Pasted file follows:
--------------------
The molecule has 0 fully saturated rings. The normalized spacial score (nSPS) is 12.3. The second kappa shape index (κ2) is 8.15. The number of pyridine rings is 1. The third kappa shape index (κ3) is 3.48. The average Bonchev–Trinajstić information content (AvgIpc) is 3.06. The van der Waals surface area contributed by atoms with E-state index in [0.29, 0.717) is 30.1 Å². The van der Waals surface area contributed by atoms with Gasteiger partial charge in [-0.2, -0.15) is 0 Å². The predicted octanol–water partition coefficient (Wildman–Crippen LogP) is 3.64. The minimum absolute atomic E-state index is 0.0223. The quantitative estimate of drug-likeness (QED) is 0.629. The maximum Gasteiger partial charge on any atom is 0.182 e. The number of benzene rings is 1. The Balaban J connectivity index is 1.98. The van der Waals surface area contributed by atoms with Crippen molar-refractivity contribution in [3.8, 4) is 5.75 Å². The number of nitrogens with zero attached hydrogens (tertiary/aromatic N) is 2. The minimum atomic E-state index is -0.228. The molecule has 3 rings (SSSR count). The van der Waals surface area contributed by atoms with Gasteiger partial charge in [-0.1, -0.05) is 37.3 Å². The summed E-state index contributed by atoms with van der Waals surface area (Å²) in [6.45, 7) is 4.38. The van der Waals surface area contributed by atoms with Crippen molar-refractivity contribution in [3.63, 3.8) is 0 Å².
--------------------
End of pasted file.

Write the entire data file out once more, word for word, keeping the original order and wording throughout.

The molecule has 0 fully saturated rings. The normalized spacial score (nSPS) is 12.3. The second kappa shape index (κ2) is 8.15. The number of pyridine rings is 1. The third kappa shape index (κ3) is 3.48. The average Bonchev–Trinajstić information content (AvgIpc) is 3.06. The van der Waals surface area contributed by atoms with E-state index in [0.29, 0.717) is 30.1 Å². The van der Waals surface area contributed by atoms with Gasteiger partial charge in [-0.2, -0.15) is 0 Å². The predicted octanol–water partition coefficient (Wildman–Crippen LogP) is 3.64. The minimum absolute atomic E-state index is 0.0223. The quantitative estimate of drug-likeness (QED) is 0.629. The maximum Gasteiger partial charge on any atom is 0.182 e. The number of benzene rings is 1. The Balaban J connectivity index is 1.98. The van der Waals surface area contributed by atoms with Crippen molar-refractivity contribution in [3.8, 4) is 5.75 Å². The number of nitrogens with zero attached hydrogens (tertiary/aromatic N) is 2. The minimum atomic E-state index is -0.228. The molecule has 3 rings (SSSR count). The van der Waals surface area contributed by atoms with Gasteiger partial charge in [-0.1, -0.05) is 37.3 Å². The summed E-state index contributed by atoms with van der Waals surface area (Å²) in [6.45, 7) is 4.38. The van der Waals surface area contributed by atoms with Crippen molar-refractivity contribution in [3.63, 3.8) is 0 Å².